Background Despite several known risk factors it is still difficult to foresee who will develop a stroke and who will not. Vascular brain damage, visualised with MRI, reflects how the brain tolerates the effects of vascular risk factors and may therefore be relevant in predicting individual stroke risk.
Objective To examine whether the presence of small vessel disease on brain MRI could improve the prediction of stroke beyond the classic stroke risk factors from the 1991 Framingham Stroke Risk Function.
Methods 1007 community-dwelling elderly people, free of stroke at baseline were included in the study. Small vessel disease—that is, the presence of silent brain infarcts (SBI) and white matter lesions (WML), was scored on MRI scans obtained in 1995–6. 10-Year stroke risk prediction was assessed by the C statistic and by reclassification adding SBI and WML to a risk model including the classic stroke risk factors.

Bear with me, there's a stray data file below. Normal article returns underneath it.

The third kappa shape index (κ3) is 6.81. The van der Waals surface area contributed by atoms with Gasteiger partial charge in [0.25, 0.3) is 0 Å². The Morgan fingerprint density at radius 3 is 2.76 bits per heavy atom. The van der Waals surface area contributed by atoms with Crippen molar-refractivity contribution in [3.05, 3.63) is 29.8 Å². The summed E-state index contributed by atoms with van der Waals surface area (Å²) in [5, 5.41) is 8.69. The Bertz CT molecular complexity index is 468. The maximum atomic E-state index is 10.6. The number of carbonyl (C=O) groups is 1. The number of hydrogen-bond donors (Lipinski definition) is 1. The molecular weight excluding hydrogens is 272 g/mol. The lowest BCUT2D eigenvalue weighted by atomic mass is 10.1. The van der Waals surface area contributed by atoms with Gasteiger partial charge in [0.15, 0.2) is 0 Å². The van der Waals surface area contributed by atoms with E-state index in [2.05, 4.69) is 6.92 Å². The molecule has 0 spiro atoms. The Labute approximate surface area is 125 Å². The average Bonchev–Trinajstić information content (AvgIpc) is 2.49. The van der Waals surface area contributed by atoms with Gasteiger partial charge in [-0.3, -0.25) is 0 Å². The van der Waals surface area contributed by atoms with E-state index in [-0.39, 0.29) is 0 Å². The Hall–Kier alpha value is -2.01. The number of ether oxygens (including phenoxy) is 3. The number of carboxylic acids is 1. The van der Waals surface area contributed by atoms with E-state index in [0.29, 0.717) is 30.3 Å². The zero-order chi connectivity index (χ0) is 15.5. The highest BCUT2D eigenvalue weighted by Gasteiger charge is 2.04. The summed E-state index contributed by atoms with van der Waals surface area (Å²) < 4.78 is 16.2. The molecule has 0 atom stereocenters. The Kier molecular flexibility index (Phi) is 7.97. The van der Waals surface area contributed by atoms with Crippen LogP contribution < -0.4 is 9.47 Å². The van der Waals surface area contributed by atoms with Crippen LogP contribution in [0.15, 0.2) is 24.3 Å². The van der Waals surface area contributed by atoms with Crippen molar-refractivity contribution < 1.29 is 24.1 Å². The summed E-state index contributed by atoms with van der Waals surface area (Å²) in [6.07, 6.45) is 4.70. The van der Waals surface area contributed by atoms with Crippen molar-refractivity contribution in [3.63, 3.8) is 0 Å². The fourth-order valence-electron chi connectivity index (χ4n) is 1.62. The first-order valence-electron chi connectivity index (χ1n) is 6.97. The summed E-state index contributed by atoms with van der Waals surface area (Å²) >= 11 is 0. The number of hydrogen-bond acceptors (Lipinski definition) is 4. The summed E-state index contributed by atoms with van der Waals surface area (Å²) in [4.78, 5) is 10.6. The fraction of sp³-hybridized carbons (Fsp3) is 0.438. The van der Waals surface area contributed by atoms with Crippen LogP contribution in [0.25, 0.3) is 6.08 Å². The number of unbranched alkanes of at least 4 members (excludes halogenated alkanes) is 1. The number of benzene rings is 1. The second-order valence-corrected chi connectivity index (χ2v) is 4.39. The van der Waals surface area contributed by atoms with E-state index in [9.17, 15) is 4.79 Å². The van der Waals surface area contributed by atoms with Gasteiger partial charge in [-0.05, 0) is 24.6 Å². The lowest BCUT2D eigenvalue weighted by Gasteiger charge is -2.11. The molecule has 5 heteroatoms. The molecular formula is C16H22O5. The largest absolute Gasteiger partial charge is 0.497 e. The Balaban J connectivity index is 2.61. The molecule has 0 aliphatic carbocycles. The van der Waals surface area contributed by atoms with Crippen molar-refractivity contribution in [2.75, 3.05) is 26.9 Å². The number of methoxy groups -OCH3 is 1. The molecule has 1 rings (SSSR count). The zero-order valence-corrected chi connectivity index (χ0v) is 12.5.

Results During 10-years of follow-up 99 strokes occurred. Individual stroke risk prediction significantly improved from 0.73 (95% CI 0.67 to 0.78) to 0.75 (0.69 to 0.80) in men and from 0.69 (0.64 to 0.75) to 0.77 (0.71 to 0.82) in women after inclusion of SBI and periventricular WML to the stroke risk factors. Reclassification occurred mainly in the intermediate stroke risk group (men 26%; women 61% reclassified).
Conclusions Assessment of small vessel disease with MRI beyond the classic stroke risk factors improved the prediction of subsequent stroke, especially in women with an intermediate stroke risk. These findings support the use of MRI as a possible tool for better identifying people at high risk of stroke.
- Primary prevention
- risk factors
- Alzheimer's disease
- cerebrovascular disease
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